Staunton, April 2 – Sanctions against Putin’s Russia and other authoritarian regimes are like those imposed in the past against apartheid in South Africa: morally necessary but insufficient by themselves to cause political change. And moving up forces to areas threatened by Russia is also limited in its impact on the Kremlin leader’s behavior, Liliya Shevtsova says.
If the West is to contain Putin, she says, it must begin by recognizing that it needs a new paradigm, one that reflects the centrality for the Putin elite of money, generally illegally obtained, the desire of that elite to keep it in safe havens abroad, and Moscow’s willingness and ability to buy support among Western elites (charter97.org/ru/news/2015/4/1/145727/).
Only by recognizing this and taking action to expose and then limit such financial operations, the Moscow commentator says, can the West hope to “liquidate the cancerous tumor” within itself and establish new post-Cold War rules of the game that the Kremlin will have an interest in not violating.
Moreover, Shevtsova argues, Western governments and especially European ones should adopt a similar strategy against the authoritarian regimes in “Belarus, Azerbaijan, Kazakhstan, Uzbekistan, and other [post-Soviet] countries lest they exploit the openings the West has provided them by using methods that no longer affect key elites directly.
In an interview with Charter 97’s Natalya Radina, Shevtsova says that Europe has undergone a stress test over the last year because of Putin’s annexation of Crimea and invasion of the Donbas. It has shown far more unity and gumption than many might have expected given all its internal divisions.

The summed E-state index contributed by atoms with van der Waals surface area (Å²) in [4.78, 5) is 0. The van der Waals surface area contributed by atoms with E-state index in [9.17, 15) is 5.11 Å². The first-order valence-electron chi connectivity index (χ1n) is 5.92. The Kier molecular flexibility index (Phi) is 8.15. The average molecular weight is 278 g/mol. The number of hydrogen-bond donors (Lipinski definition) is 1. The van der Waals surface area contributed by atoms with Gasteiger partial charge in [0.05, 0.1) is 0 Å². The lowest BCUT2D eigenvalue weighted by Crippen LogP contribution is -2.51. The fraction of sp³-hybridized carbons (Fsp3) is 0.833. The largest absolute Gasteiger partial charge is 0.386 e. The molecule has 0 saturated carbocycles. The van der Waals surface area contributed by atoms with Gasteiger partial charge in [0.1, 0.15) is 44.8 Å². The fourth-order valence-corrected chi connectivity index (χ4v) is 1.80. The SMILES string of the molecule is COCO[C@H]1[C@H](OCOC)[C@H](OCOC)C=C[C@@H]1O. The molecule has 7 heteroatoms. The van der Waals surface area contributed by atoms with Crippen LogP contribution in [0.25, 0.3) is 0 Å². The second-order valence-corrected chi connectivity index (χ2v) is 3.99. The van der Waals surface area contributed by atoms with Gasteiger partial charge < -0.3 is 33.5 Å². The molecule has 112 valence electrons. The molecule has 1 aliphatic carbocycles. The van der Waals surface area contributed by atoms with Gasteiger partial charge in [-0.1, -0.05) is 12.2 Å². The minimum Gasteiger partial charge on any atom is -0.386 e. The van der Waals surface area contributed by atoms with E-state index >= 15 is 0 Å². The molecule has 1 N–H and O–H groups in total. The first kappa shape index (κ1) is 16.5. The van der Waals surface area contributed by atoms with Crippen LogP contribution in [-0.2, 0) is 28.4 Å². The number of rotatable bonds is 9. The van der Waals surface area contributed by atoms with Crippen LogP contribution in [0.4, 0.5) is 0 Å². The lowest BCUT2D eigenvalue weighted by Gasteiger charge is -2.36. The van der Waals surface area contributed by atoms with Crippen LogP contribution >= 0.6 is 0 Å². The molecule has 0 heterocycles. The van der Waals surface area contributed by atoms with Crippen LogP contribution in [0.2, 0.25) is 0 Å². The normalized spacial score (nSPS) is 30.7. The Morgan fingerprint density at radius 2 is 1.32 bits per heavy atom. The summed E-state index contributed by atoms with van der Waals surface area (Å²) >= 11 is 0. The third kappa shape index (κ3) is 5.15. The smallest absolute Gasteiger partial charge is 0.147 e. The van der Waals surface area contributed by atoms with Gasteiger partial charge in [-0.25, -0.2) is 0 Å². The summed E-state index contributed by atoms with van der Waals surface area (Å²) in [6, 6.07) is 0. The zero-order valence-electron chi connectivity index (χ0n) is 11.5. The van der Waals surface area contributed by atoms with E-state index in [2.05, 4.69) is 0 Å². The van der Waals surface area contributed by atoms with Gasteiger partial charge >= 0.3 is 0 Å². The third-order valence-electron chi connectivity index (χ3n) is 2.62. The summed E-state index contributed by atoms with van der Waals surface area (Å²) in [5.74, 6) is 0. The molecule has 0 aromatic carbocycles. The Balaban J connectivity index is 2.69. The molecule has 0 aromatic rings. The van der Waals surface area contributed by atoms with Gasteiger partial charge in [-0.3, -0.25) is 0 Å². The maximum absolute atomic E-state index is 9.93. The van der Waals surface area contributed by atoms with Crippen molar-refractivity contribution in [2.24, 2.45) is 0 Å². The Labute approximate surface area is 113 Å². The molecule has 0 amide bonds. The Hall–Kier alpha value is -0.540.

But the statements it has made and the sanctions it has employed against Putin’s Russia are “only a tactic and not a strategy,” and they are unlikely to be effective on their own unless combined with a clearly developed range of measures designed to “force a regime which is crossing a red line not to do something bad.”
The place to start for thinking about what such a strategy should look like, Shevtsova says, is to recognize that “the Soviet Union survived on account of its confrontation with the West. But the post-Soviet Russia of Yeltsin and now Putin survives by integration with the West, by the formation inside it of a source of enrichment, a ‘fifth column’ and spheres of influence.”
That is “a completely new model of survival,” she says, and consequently, “it is impossible to cope with the Putin Kremlin, to contain and limit his freedom of action by applying to Russia only economic and military sanctions, by sending five armored vehicles or tanks to Lithuania, by creating rapid deployment forces” or something similar.
What needs to happen, the Moscow analyst says, is for Europe and the West more generally to investigate Russian money abroad, where it is being invested, and to whom it is being paid, and then block the flows of money that Putin and his entourage have illegally obtained, as is the case with much of it.
That won’t easy for Europe to do, she says, because many in Europe are profiting from the existence of this Russian money; but Europe will not succeed in containing Putin if it does not focus on this issue and take decisions. “The situation is completely new, and one must not compare it with ‘the cold war.’” A new “system of taboos” must be developed.
Had Western analysts been paying attention, Shevtsova says, they would have noticed that the Kremlin well before Ukraine, indeed as early as 2007, had developed and ultimately formally approved a new concept of its foreign relations which reflected its new concerns with money and its placement abroad.
Before the Crimean Anschluss, Moscow saw as the matrix of its approach integration with Europe and the Western community on the basis of dialogue. Now, Shevtsova argues, it sees this wealth as a means of survival, of “containing the West inside and beyond the borders of Russia,” an approach in which Ukraine has become “a laboratory for testing this doctrine.”